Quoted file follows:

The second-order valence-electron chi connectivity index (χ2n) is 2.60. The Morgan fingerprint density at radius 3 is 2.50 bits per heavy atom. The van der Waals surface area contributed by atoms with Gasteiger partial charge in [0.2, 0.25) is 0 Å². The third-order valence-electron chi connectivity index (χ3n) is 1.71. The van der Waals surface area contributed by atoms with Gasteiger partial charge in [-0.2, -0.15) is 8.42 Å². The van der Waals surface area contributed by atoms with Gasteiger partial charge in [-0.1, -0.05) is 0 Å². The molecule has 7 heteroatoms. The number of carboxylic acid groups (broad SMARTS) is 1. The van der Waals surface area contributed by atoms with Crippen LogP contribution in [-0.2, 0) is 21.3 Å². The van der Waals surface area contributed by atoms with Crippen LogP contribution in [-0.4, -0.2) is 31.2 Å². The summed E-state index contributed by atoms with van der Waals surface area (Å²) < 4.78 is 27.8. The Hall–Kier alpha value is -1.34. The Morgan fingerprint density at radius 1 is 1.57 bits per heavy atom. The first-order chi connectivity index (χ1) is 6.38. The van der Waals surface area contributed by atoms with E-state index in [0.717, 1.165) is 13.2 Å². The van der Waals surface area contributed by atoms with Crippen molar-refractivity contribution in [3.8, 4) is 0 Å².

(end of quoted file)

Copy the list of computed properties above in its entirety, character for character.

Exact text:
The second-order valence-electron chi connectivity index (χ2n) is 2.60. The Morgan fingerprint density at radius 3 is 2.50 bits per heavy atom. The van der Waals surface area contributed by atoms with Gasteiger partial charge in [0.2, 0.25) is 0 Å². The third-order valence-electron chi connectivity index (χ3n) is 1.71. The van der Waals surface area contributed by atoms with Gasteiger partial charge in [-0.2, -0.15) is 8.42 Å². The van der Waals surface area contributed by atoms with Gasteiger partial charge in [-0.1, -0.05) is 0 Å². The molecule has 7 heteroatoms. The number of carboxylic acid groups (broad SMARTS) is 1. The van der Waals surface area contributed by atoms with Crippen LogP contribution in [-0.2, 0) is 21.3 Å². The van der Waals surface area contributed by atoms with Crippen LogP contribution in [-0.4, -0.2) is 31.2 Å². The summed E-state index contributed by atoms with van der Waals surface area (Å²) < 4.78 is 27.8. The Hall–Kier alpha value is -1.34. The Morgan fingerprint density at radius 1 is 1.57 bits per heavy atom. The first-order chi connectivity index (χ1) is 6.38. The van der Waals surface area contributed by atoms with E-state index in [0.717, 1.165) is 13.2 Å². The van der Waals surface area contributed by atoms with Crippen molar-refractivity contribution in [3.8, 4) is 0 Å².